Changes Could Improve Medicare and Seniors’ Health

If you’ve been frightened by all the gloom and doom talk in Washington about the future of Medicare, the good news is that the Affordable Care Act (ACA) actually strengthens the health care program for seniors and offers preventive services that should boost your health. The act also starts to close the so-called and much maligned “donut hole” for prescription drug costs, which should boost your pocketbook.
By pledging to reduce waste, fraud and abuse, and slow Medicare cost increases, the ACA also extends the life of the Medicare Trust Fund, which manages Medicare, from 2016 to 2024. The ACA makes other promises to ease fears about Medicare. Traditional Medicare-covered benefits cannot be reduced or taken away, and Medicare Advantage Plans, which are private insurance plans, must continue to provide traditional Medicare benefits. Further, Medicare spending reductions should not result in rationing care, reducing or changing benefits or eligibility, or increasing co-pays or premiums.
Among other reforms, the ACA intends to provide hospitals with new incentives to improve the quality of care and, starting in 2014, to offer additional protections for Medicare Advantage plan members by taking steps that limit the amount these private plans spend on administrative costs, insurance company profits and services other than health care.
Closing the Drug “Donut Hole”
Before the ACA, as a result of the infamous Medicare Part D “donut hole,” or coverage gap, Medicare recipients received assistance paying for medications only up until a certain dollar amount and then had to pay for drugs out of pocket until they reached another dollar amount. The ACA closes the donut hole over the next 10 years and provides financial help until the gap is fully closed. In June 2010, the government mailed $250 rebate checks to help seniors pay for their medications, and in 2011, seniors received a 50 percent discount on approved brand-name prescription drugs. While in the donut hole, seniors also get a 7 percent discount on generic drugs. In 2013, the Part D coverage gap starts at $2,970 and extends to the catastrophic coverage threshold of $4,750.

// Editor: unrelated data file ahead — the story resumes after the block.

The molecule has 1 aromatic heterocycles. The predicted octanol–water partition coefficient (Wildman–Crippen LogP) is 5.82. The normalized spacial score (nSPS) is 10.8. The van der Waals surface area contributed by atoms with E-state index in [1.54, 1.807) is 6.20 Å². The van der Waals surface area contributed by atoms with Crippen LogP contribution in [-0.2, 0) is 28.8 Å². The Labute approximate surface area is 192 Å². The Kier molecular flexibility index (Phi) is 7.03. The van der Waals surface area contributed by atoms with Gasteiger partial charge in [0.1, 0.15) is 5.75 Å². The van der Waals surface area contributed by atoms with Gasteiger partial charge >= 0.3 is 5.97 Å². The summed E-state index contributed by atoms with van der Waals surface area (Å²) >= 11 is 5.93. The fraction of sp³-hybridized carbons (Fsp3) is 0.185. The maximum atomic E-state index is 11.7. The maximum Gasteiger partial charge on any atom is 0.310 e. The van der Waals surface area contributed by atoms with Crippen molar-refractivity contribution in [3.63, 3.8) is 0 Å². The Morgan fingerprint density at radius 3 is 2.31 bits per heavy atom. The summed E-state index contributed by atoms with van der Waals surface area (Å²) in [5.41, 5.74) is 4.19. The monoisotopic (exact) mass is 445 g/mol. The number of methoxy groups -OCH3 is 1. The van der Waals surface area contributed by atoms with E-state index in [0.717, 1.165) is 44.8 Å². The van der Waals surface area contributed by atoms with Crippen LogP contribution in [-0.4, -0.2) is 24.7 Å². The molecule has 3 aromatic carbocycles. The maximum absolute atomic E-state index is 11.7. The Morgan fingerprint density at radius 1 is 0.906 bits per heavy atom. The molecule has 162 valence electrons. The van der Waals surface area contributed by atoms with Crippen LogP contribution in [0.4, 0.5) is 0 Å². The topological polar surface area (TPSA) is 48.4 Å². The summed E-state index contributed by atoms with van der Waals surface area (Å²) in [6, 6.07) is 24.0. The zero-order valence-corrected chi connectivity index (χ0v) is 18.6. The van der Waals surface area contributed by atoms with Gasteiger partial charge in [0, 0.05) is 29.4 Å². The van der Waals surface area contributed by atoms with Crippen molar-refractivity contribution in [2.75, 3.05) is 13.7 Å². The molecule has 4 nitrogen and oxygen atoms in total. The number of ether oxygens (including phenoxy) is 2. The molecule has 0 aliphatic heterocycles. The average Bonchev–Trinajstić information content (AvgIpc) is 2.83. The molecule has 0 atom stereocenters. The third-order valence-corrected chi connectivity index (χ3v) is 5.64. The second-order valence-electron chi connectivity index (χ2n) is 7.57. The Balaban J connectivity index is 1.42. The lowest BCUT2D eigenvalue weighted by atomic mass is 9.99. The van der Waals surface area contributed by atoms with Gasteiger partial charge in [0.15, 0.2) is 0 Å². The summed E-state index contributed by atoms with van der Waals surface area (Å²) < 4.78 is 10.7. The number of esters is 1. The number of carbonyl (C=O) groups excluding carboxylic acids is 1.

While in the coverage gap here’s what you’ll pay for drugs up until 2020, when the gap is closed.
• 2013: 47.5% for brand-names and 79% for generics
• 2014: 47.5% for brand-names and 72% for generics
• 2015: 45% for brand-names and 65% for generics
• 2016: 45% for brand-names and 58% for generics
• 2017: 40% for brand-names and 51% for generics
• 2018: 35% for brand-names and 44% for generics
• 2019: 30% for brand-names and 37% for generics
• 2020: 25% for brand-names and 25% for generics
Preventive Services
To improve seniors’ overall health, under the ACA, Medicare allows a free annual wellness exam and covers certain preventive services, such as nutrition therapy, without charging the Part B coinsurance or deductible.
As of 2012, the annual wellness visit benefit includes the following services:
• Routine measurements, such as height, weight, blood pressure, and body mass index
• Review of individual medical and family history
• Review of the beneficiary’s medications, supplements and vitamins
• Discussion of care from other health care providers
• Review of functional ability and level of safety (for example, risk of falling at home), including any cognitive impairment, as well as a screening for depression
• Personalized health advice that takes into account risk factors and specific health conditions or needs, including weight loss, physical activity, smoking cessation, fall prevention and nutrition
• Referrals to other appropriate health education or preventive counseling services that may help minimize or treat potential health risks
Under the ACA, Medicare covers many preventive services, including counseling for tobacco-use cessation, whether or not you have been diagnosed with an illness caused or complicated by tobacco use. (However, if you have been diagnosed with a tobacco-related illness, the co-insurance and deductible will apply.) See sidebar for a list of services and screenings that Medicare covers.